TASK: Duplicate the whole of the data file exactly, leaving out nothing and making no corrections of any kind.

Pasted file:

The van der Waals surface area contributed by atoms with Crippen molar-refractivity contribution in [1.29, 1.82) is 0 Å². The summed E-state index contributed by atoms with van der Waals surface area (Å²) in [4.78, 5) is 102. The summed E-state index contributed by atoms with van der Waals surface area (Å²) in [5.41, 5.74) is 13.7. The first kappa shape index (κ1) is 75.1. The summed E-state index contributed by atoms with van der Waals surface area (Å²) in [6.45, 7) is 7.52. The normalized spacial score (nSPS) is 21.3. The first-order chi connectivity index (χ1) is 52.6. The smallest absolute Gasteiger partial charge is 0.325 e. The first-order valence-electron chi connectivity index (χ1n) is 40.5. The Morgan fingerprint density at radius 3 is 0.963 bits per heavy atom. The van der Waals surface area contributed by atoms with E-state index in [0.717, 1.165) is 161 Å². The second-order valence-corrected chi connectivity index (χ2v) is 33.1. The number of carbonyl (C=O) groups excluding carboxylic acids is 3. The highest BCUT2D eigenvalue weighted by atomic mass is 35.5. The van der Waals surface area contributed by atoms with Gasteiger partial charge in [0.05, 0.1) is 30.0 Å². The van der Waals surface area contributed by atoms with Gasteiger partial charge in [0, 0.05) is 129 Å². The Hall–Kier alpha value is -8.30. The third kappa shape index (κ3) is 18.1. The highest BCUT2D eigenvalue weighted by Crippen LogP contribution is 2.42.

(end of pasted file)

The van der Waals surface area contributed by atoms with Crippen molar-refractivity contribution in [1.29, 1.82) is 0 Å². The summed E-state index contributed by atoms with van der Waals surface area (Å²) in [4.78, 5) is 102. The summed E-state index contributed by atoms with van der Waals surface area (Å²) in [5.41, 5.74) is 13.7. The first kappa shape index (κ1) is 75.1. The summed E-state index contributed by atoms with van der Waals surface area (Å²) in [6.45, 7) is 7.52. The normalized spacial score (nSPS) is 21.3. The first-order chi connectivity index (χ1) is 52.6. The smallest absolute Gasteiger partial charge is 0.325 e. The first-order valence-electron chi connectivity index (χ1n) is 40.5. The Morgan fingerprint density at radius 3 is 0.963 bits per heavy atom. The van der Waals surface area contributed by atoms with E-state index in [0.717, 1.165) is 161 Å². The second-order valence-corrected chi connectivity index (χ2v) is 33.1. The number of carbonyl (C=O) groups excluding carboxylic acids is 3. The highest BCUT2D eigenvalue weighted by atomic mass is 35.5. The van der Waals surface area contributed by atoms with Gasteiger partial charge in [0.05, 0.1) is 30.0 Å². The van der Waals surface area contributed by atoms with Gasteiger partial charge in [0, 0.05) is 129 Å². The Hall–Kier alpha value is -8.30. The third kappa shape index (κ3) is 18.1. The highest BCUT2D eigenvalue weighted by Crippen LogP contribution is 2.42.